23/03/2017 14:38 SAST | Updated 23/03/2017 15:40 SAST

This Is The World Bank's Role In Sassa's Social Grants Payment System: R1.6bn

Don't they do research? The World Bank invested R1.6 billion in Cash Paymaster Systems' owners Net1 and that was after the damning 2014 Constitutional Court ruling.


As the main South African investor in Cash Paymaster Services' (CPS) parent company, Allan Gray has been under the spotlight over the social grants payment controversy. As a result, a bigger investor, the World Bank, has not received much attention.

With a 16 percent stake, Allan Gray is the second biggest shareholder in Net1 UEPS, parent company of CPS, which delivers social grants to 17 million South Africans. Net1 also owns other subsidiaries which make profits from selling financial services to grant recipients.

As the drama over the SA Social Security Agency (Sassa) payment contract has played out over the last few weeks, Allan Gray has been under pressure to answer for its investment, seen as increasingly controversial.

But this focus on Allan Gray has obscured the largest institutional owner of Net1. The World Bank's investment arm, the International Finance Corporation (IFC), edges out Allan Gray with a 19 percent percent share.

On 11 April 2016, the IFC invested $107.7 million (almost R1.6 billion) in Net1.

The timing of this investment is interesting. The IFC investment came well after the CPS tender had been declared invalid by the Constitutional Court in April 2014. It also came November 2015, when after Sassa promised the Concourt it would develop its own capacity to pay grants when the CPS tender ended.

The IFC investment also came after the Black Sash had launched a campaign to stop unlawful deductions from beneficiaries' accounts by Net1 and affiliated companies, and even after the Minister of Social Development issued new regulations to stop deductions from social grants in February 2016.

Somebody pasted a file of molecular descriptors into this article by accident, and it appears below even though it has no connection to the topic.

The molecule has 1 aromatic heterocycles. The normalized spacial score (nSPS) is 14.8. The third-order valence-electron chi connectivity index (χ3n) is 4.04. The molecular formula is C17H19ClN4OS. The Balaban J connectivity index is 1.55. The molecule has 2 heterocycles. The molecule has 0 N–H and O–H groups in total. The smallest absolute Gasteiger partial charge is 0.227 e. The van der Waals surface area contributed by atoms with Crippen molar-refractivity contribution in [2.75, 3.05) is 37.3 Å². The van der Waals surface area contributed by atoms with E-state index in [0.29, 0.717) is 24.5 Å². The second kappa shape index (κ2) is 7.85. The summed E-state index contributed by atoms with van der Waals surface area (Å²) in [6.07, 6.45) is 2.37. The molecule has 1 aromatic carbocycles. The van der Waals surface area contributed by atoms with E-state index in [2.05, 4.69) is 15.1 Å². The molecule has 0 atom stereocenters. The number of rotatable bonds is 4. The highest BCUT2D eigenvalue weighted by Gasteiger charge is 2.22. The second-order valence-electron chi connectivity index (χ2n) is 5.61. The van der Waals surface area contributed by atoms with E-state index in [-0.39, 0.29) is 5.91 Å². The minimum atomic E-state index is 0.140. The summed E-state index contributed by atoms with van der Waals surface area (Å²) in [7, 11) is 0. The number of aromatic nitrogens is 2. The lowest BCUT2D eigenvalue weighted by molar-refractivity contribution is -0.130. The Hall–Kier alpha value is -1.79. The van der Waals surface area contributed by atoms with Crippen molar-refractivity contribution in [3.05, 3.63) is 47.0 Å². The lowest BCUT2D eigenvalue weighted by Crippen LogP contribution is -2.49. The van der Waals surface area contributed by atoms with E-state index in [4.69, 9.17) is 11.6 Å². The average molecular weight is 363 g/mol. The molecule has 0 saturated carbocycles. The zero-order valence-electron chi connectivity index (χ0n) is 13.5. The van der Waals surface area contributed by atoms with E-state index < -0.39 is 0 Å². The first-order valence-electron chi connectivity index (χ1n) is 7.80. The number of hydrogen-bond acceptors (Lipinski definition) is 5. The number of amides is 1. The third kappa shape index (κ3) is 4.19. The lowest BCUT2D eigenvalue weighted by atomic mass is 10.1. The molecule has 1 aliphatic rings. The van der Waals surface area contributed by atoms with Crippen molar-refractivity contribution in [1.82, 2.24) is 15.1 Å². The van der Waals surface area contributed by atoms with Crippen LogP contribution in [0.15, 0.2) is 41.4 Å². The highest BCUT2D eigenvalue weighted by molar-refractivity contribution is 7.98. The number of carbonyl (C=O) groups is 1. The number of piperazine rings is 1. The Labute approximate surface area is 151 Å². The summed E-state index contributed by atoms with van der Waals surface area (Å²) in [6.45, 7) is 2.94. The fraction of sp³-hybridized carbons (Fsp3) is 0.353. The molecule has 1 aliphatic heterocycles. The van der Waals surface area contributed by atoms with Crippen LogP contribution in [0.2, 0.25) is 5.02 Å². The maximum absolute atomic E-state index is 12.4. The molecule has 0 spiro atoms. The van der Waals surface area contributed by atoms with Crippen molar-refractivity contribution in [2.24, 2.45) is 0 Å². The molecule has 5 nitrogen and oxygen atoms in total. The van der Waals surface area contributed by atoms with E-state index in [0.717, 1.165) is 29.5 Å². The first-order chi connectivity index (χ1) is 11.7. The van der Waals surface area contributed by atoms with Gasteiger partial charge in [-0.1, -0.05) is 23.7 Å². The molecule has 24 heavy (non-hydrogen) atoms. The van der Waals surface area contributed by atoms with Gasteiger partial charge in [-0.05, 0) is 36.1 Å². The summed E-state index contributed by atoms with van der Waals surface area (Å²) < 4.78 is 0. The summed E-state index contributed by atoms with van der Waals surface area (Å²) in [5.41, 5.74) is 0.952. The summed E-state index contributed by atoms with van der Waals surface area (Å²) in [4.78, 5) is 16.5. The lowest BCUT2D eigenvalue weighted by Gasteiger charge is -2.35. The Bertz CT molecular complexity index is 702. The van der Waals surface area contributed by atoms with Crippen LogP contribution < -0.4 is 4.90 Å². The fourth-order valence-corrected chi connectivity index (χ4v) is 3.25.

In other words, there was substantial information in the public domain questioning the ethics of Net1, particularly its use of beneficiary information and proprietary technology to profit from the social grant programme.

But in a press statement about its investment, the IFC's Atul Mehta trumpeted Net1's prowess as a supplier of technology for financial inclusion in South Africa. "Net1 has created impressive proprietary technology for the delivery of services and demonstrated its effectiveness in South Africa", Mehta said. Mehta also promised that the IFC investment would help Net1 expand regionally, "especially into African countries where there is limited banking infrastructure and availability of financial services for the poorest segments of the population."

So why did the World Bank, one of the largest development finance institutions in the world, ignore all the information circulating about Net1 and, instead, invest R1.6 billion, less than a year ago?

The answer is to be found in the way the World Bank has promoted social grant programmes worldwide for the last decade. The Bank has developed a discourse about what a "good" social grant programme should do: pay grants electronically to beneficiaries verified by biometric technology, through a competitive tender process resulting in the selection of a bank or private financial firm, which can profit by cross-selling products to beneficiaries. The World Bank has consistently used the South African case as a model.